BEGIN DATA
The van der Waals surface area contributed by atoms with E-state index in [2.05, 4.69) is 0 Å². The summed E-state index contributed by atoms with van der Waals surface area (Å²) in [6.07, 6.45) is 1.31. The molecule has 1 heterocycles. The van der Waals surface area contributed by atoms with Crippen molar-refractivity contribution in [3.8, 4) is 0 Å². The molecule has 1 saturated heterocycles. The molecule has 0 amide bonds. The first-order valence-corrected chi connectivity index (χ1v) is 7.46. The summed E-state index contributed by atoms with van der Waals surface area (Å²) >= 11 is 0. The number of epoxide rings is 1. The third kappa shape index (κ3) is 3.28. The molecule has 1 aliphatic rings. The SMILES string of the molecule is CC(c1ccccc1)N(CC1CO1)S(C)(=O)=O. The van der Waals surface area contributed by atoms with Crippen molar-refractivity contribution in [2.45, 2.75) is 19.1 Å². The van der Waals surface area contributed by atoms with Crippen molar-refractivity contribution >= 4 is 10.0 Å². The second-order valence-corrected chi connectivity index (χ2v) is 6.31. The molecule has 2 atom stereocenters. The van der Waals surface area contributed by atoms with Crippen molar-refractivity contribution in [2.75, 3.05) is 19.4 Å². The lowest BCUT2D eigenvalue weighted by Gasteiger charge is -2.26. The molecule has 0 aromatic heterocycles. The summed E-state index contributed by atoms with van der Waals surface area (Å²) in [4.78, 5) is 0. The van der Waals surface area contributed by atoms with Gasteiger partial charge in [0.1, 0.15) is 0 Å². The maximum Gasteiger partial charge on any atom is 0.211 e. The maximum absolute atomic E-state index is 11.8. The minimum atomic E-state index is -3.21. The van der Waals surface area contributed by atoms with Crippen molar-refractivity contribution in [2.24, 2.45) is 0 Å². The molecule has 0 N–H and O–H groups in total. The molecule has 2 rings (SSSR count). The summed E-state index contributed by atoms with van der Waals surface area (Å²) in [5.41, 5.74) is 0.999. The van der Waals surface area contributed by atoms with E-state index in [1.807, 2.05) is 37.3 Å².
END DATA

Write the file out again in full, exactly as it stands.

The van der Waals surface area contributed by atoms with E-state index in [2.05, 4.69) is 0 Å². The summed E-state index contributed by atoms with van der Waals surface area (Å²) in [6.07, 6.45) is 1.31. The molecule has 1 heterocycles. The van der Waals surface area contributed by atoms with Crippen molar-refractivity contribution in [3.8, 4) is 0 Å². The molecule has 1 saturated heterocycles. The molecule has 0 amide bonds. The first-order valence-corrected chi connectivity index (χ1v) is 7.46. The summed E-state index contributed by atoms with van der Waals surface area (Å²) >= 11 is 0. The number of epoxide rings is 1. The third kappa shape index (κ3) is 3.28. The molecule has 1 aliphatic rings. The SMILES string of the molecule is CC(c1ccccc1)N(CC1CO1)S(C)(=O)=O. The van der Waals surface area contributed by atoms with Crippen molar-refractivity contribution in [2.45, 2.75) is 19.1 Å². The van der Waals surface area contributed by atoms with Crippen molar-refractivity contribution >= 4 is 10.0 Å². The second-order valence-corrected chi connectivity index (χ2v) is 6.31. The molecule has 2 atom stereocenters. The van der Waals surface area contributed by atoms with Crippen molar-refractivity contribution in [2.75, 3.05) is 19.4 Å². The lowest BCUT2D eigenvalue weighted by Gasteiger charge is -2.26. The molecule has 0 aromatic heterocycles. The summed E-state index contributed by atoms with van der Waals surface area (Å²) in [4.78, 5) is 0. The van der Waals surface area contributed by atoms with Gasteiger partial charge in [0.1, 0.15) is 0 Å². The maximum Gasteiger partial charge on any atom is 0.211 e. The maximum absolute atomic E-state index is 11.8. The minimum atomic E-state index is -3.21. The van der Waals surface area contributed by atoms with Crippen molar-refractivity contribution in [2.24, 2.45) is 0 Å². The molecule has 0 N–H and O–H groups in total. The molecule has 2 rings (SSSR count). The summed E-state index contributed by atoms with van der Waals surface area (Å²) in [5.41, 5.74) is 0.999. The van der Waals surface area contributed by atoms with E-state index in [1.807, 2.05) is 37.3 Å².